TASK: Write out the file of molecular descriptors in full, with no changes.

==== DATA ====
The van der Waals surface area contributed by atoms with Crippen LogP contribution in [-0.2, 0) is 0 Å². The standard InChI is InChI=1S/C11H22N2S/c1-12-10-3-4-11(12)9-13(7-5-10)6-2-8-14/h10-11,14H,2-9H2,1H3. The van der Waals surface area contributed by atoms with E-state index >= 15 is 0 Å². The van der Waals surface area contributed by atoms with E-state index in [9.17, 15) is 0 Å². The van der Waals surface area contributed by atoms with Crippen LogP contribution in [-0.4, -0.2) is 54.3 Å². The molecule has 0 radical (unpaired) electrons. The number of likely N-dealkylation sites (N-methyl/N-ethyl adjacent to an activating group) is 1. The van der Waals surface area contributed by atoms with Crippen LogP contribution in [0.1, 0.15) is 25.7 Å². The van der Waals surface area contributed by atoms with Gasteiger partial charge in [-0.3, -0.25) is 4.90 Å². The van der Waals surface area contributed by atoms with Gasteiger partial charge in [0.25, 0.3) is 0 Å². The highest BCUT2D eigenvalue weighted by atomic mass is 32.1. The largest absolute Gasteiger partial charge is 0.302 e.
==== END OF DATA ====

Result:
The van der Waals surface area contributed by atoms with Crippen LogP contribution in [-0.2, 0) is 0 Å². The standard InChI is InChI=1S/C11H22N2S/c1-12-10-3-4-11(12)9-13(7-5-10)6-2-8-14/h10-11,14H,2-9H2,1H3. The van der Waals surface area contributed by atoms with E-state index >= 15 is 0 Å². The van der Waals surface area contributed by atoms with E-state index in [9.17, 15) is 0 Å². The van der Waals surface area contributed by atoms with Crippen LogP contribution in [-0.4, -0.2) is 54.3 Å². The molecule has 0 radical (unpaired) electrons. The number of likely N-dealkylation sites (N-methyl/N-ethyl adjacent to an activating group) is 1. The van der Waals surface area contributed by atoms with Crippen LogP contribution in [0.1, 0.15) is 25.7 Å². The van der Waals surface area contributed by atoms with Gasteiger partial charge in [-0.3, -0.25) is 4.90 Å². The van der Waals surface area contributed by atoms with Gasteiger partial charge in [0.25, 0.3) is 0 Å². The highest BCUT2D eigenvalue weighted by atomic mass is 32.1. The largest absolute Gasteiger partial charge is 0.302 e.